The President recently set a goal of 50% reduction in imported oil by 2020. A significant component of that will be more shale oil from the Bakken and similar deposits. We are already producing 10% of our requirements from there, up from essentially zero a scant five years ago. But a big factor ought to be displacement of oil by alternatives. The three discussed above can play big parts. They would have starring roles if we standardized on FFV’s with high compression engines.
In one fell swoop we would also take a major stride towards the goal of 54.5 miles per gallon for passenger cars by 2025. This ambitious goal is likely not realizable without a major technical advance such as efficient engines running on high octane fuels. Finally, such engines are relatively simple to design and produce. Detroit ought not to balk.
See announcement of web cast by Vikram Rao and Ann Korin
Great article Vik. I’m wondering which of the three alternatives you think is most viable. My gut says CNG, which eliminates the need to add capital intensive methanol production. The range issue can be addressed by developing safe and cost-effective at-home refueling pumps. Do you know of any progress in this area?
My favorites are methanol and natural gas, for different reasons.
If current active research with Metal-organic Frameworks (MOF’s) is successful, the 4X volumetric penalty for CNG with respect to gasoline will drop to 2X. Operating at pressures close to 500 psi, as opposed to 3500 psi for conventional CNG, has two consequences. One is thinner walled, lighter, tanks. The other relates to your question on in-home refueling. The lower pressure should reduce the capital cost and time to refuel. And yes, re-fueling at home takes the sting out of the range penalty. But the reduction in tank volume using MOF’s will also be a key to consumer acceptance; the current CNG tank in the Honda Civic takes up a lot of trunk space.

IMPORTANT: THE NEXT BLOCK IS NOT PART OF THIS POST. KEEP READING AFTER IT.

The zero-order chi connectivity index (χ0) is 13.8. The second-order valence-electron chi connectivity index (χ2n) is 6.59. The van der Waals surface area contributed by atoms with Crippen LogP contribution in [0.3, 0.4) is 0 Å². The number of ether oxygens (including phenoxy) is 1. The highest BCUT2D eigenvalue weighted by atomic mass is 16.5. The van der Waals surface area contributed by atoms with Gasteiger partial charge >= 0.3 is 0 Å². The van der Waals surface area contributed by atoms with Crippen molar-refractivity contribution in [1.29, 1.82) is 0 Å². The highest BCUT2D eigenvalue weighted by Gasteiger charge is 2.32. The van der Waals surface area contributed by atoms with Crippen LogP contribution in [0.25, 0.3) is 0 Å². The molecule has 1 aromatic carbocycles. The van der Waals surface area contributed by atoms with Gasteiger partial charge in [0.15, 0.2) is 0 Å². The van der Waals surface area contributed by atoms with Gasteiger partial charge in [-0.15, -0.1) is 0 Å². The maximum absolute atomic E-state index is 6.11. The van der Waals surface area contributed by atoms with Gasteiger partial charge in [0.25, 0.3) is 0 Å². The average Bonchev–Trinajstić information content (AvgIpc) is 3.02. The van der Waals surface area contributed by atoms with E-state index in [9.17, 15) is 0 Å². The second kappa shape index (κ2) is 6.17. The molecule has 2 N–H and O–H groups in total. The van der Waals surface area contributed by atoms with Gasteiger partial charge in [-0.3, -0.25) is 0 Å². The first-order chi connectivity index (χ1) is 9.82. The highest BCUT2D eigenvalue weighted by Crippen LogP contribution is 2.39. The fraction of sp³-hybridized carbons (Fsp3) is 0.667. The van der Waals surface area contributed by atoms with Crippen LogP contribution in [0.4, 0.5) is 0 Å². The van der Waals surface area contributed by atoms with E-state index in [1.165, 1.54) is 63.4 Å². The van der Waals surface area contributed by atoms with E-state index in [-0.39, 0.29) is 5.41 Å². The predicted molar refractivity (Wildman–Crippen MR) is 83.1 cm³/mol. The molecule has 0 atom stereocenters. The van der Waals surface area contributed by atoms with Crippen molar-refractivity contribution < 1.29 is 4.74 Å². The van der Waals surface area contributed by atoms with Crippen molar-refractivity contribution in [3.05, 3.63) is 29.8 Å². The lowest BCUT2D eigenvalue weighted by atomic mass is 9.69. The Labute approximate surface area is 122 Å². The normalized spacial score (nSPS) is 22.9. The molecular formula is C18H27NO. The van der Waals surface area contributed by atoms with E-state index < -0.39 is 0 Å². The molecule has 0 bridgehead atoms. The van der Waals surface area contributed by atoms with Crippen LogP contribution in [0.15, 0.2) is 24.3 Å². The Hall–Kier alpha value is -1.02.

The Department of Energy is funding multiple efforts in the development of MOF based storage and also refueling systems. One such is an RTI collaboration with Texas A&M University on MOF’s.
In 1979, I bought a Subaru FE model. The car ran on regular gas, it had a carburetor and it averaged over 56 miles per gallon until the day it died , when I hit a deer. I traveled from Salt Lake City Utah to Las Vegas Nevada on 8.6 gallons of gas! The compression ratio of the engine was 9.7 to 1. Four horizontally-opposed cylinders, the basic Boxster engine. Your article says that 54.5 is not easily obtainable yet it’s already been done. I owned one and drove it for nearly 13 years. When I was in high school, two brothers appeared on .the news, they invented a diesel car that got roughly 84 miles to the gallon, but nothing came of that. In 1980 Subaru developed a car that got 70 miles to the gallon, but the United States would not allow it to be sold? Fuel injection is actually highly inefficient it leaves a lot of the fuel unburnt. The highest efficiency experimental vehicles used fuel injection( a single injector) at the beginning of a long throat tunnel that mixes the air similar to a carburetor however the throat tunnel is approximately two and a half feet long with indentations to stir the air and a mix the air-fuel mixture so that there is no liquid fuel it’s all vapor. Oddly though the industry has chosen to go with an injector for each cylinder Which squirts little blobs of liquid fuel, a lot of which remains unburned, because only Vapor Burns, not liquid.